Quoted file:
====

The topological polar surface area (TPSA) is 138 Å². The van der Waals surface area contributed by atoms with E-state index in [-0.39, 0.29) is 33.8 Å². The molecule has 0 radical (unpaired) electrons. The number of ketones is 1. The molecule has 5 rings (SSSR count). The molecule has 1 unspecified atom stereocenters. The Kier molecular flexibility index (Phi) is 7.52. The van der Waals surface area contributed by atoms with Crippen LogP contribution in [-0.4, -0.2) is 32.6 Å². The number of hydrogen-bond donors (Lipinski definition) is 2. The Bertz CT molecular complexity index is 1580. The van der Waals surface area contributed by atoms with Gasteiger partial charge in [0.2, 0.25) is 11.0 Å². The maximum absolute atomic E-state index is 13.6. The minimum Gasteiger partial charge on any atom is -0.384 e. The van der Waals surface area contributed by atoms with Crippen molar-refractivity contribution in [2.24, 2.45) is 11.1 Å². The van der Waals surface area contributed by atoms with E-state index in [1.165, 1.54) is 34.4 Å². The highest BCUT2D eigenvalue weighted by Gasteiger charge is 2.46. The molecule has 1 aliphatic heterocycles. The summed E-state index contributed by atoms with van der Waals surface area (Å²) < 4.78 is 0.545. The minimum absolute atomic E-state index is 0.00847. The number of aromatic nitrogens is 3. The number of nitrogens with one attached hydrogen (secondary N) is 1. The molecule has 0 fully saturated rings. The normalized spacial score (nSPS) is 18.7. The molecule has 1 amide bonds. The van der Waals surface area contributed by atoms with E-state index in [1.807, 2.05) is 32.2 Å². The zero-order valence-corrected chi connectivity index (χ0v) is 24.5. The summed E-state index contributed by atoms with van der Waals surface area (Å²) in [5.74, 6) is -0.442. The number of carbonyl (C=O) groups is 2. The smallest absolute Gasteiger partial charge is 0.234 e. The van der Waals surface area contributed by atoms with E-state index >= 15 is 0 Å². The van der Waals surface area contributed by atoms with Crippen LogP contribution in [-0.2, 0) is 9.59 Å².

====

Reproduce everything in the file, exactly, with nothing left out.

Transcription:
The topological polar surface area (TPSA) is 138 Å². The van der Waals surface area contributed by atoms with E-state index in [-0.39, 0.29) is 33.8 Å². The molecule has 0 radical (unpaired) electrons. The number of ketones is 1. The molecule has 5 rings (SSSR count). The molecule has 1 unspecified atom stereocenters. The Kier molecular flexibility index (Phi) is 7.52. The van der Waals surface area contributed by atoms with Crippen LogP contribution in [-0.4, -0.2) is 32.6 Å². The number of hydrogen-bond donors (Lipinski definition) is 2. The Bertz CT molecular complexity index is 1580. The van der Waals surface area contributed by atoms with Gasteiger partial charge in [0.2, 0.25) is 11.0 Å². The maximum absolute atomic E-state index is 13.6. The minimum Gasteiger partial charge on any atom is -0.384 e. The van der Waals surface area contributed by atoms with Crippen molar-refractivity contribution in [2.24, 2.45) is 11.1 Å². The van der Waals surface area contributed by atoms with E-state index in [1.165, 1.54) is 34.4 Å². The highest BCUT2D eigenvalue weighted by Gasteiger charge is 2.46. The molecule has 1 aliphatic heterocycles. The summed E-state index contributed by atoms with van der Waals surface area (Å²) < 4.78 is 0.545. The minimum absolute atomic E-state index is 0.00847. The number of aromatic nitrogens is 3. The number of nitrogens with one attached hydrogen (secondary N) is 1. The molecule has 0 fully saturated rings. The normalized spacial score (nSPS) is 18.7. The molecule has 1 amide bonds. The van der Waals surface area contributed by atoms with E-state index in [1.807, 2.05) is 32.2 Å². The zero-order valence-corrected chi connectivity index (χ0v) is 24.5. The summed E-state index contributed by atoms with van der Waals surface area (Å²) in [5.74, 6) is -0.442. The number of carbonyl (C=O) groups is 2. The smallest absolute Gasteiger partial charge is 0.234 e. The van der Waals surface area contributed by atoms with E-state index >= 15 is 0 Å². The van der Waals surface area contributed by atoms with Crippen LogP contribution in [-0.2, 0) is 9.59 Å².